“The single biggest problem in communication is the illusion that it has taken place.” – George Bernard Shaw
Consider the message in the bottle that was never received. Communication is so important in both our personal and business lives and is vital in creating and maintaining our relationships. When you communicate, you want to think about the best way to ensure your message arrives and is received.
So many misunderstandings are created by poor communication. So much lost time is caused by miscommunication through confusion, misunderstandings, and the development of poor communication patterns.
Poor or no communication often means missed deadlines, frustration, poor teamwork, loss of motivation, duplication of resources, wrong decisions, and broken relationships. It leads to overruns, higher costs and loss of customers. So how does this happen?
There are a variety of reasons for poor communication. Here are 9 common communication mistakes with some suggestions on how we can avoid or correct them:
Not really listening. Most people think that good speaking is the essence of good communication. However, good listening skills are critical to our understanding and therefore effective communication. (In another of my articles I look at listening in detail). The more we understand of other people’s points of view, the better we will be able to improve rapport and add value in helping solve their problems.
Using the wrong language. Not necessarily whether we are talking in German, English or Chinese; but we should use the type of language that connects properly with our audience via spoken or written word. For example, avoid using technical words or acronyms with people who are not technically biased. Know your audience.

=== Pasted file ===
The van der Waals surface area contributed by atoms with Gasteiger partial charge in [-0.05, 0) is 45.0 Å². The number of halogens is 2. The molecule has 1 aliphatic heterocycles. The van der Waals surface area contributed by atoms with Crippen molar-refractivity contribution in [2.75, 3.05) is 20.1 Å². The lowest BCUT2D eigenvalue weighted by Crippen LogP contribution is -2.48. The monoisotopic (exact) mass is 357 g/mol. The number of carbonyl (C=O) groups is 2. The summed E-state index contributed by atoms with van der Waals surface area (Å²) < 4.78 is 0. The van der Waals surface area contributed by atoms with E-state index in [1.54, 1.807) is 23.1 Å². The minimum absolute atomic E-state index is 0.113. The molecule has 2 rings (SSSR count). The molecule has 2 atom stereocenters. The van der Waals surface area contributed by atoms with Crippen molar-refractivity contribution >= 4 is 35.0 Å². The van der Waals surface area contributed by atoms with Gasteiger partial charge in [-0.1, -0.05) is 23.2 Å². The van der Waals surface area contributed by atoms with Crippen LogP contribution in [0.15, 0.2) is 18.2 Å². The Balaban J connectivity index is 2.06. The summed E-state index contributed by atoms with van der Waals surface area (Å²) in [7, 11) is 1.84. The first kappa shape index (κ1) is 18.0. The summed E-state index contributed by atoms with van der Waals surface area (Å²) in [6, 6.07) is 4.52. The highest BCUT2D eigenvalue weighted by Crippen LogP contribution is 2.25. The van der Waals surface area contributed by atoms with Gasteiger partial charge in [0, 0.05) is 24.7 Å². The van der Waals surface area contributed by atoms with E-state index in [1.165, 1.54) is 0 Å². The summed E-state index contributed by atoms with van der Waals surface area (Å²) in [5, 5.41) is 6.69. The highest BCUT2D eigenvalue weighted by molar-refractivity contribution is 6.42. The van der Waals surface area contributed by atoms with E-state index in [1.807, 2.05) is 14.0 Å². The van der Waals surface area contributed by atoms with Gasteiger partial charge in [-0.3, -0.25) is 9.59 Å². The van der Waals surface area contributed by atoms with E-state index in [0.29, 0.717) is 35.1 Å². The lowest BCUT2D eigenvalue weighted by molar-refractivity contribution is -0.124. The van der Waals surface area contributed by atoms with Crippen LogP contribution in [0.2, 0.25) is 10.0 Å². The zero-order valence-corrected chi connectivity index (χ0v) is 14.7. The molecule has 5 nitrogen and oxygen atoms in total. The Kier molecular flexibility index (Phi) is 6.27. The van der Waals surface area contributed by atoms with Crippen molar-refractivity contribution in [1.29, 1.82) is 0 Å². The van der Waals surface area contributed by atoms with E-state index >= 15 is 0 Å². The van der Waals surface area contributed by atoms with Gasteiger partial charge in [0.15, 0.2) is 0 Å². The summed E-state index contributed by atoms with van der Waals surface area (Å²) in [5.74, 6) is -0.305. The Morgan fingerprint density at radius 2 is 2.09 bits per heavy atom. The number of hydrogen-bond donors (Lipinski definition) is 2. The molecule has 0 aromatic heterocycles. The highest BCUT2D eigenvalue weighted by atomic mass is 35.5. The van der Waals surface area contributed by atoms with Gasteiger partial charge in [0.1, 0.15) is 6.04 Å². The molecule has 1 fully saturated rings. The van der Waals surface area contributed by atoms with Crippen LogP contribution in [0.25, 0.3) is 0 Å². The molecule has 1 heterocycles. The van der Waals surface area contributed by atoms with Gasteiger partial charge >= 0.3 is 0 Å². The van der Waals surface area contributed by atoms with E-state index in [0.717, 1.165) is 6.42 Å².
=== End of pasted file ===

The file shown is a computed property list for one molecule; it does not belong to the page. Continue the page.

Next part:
Not being in tune with the moment. Yelling at someone before they understand the problem is not going to accomplish much. The other person will just get defensive and hear nothing because they just observe the anger being displayed, rather than any of the content. Empathy and sympathy works much better than conflict.
Choosing the wrong setting. Trying to have a confidential, person-to-person discussion with someone on the subway during rush hour, or doing a performance appraisal in the hallway is probably not the most effective way of making your point. Pick the appropriate place for the type of communication to be had.
Not thinking about the best way to communicate. Some people receive messages louder and clearer depending on the nature of the delivery. For example, I prefer the spoken word, more often than not. But my receptivity and level of comprehension will depend on the type of message being directed to me. An e-mail telling me that the building is burning will not get my attention as quickly or with as much impact as a phone call.
Picking the wrong vehicle to deliver a message. Pick the most appropriate delivery mechanism that suits the nature of the message be it text, e-mail, phone call, voice mail or fax. For example, depending on the circumstances, a 2-page hard copy print-out may be better for inducing informal conversation and agreement than a 60 page PowerPoint presentation. Telling someone that they are being let go should not be an e-mail or text. That’s the coward’s way. Meet with them to explain and empathize.
Not understanding what style of delivery is required. Confrontation vs. Conversation would be an example of differing styles for communication. Again, it all depends on the audience and the message that has to be conveyed. Very often we need to change our normal delivery style to suit our audience.
Delivering a long, boring dissertation that frequently repeats itself. We don’t have to over explain things. In today’s world, we deal with sound bites. Twitter is a good discipline. If you can’t attract me and tell me what you want to say in 140 characters, then it’s probably not worth saying. Therefore, we need to be brief, direct, have a call to action, and make our message relevant.
Selecting the wrong time or place. Having that overdue motivational speech at the end of the meeting when everyone is packing up to leave may not be the best time to get everyone’s attention and build morale. Picking the optimum time and environment is key to making the maximum impact with our desired message.
Communication has to be worked at if we are going to avoid or correct those mistakes. This list is by no means exhaustive, so let me know of other examples you can share that you have experienced and how you either avoided or corrected them.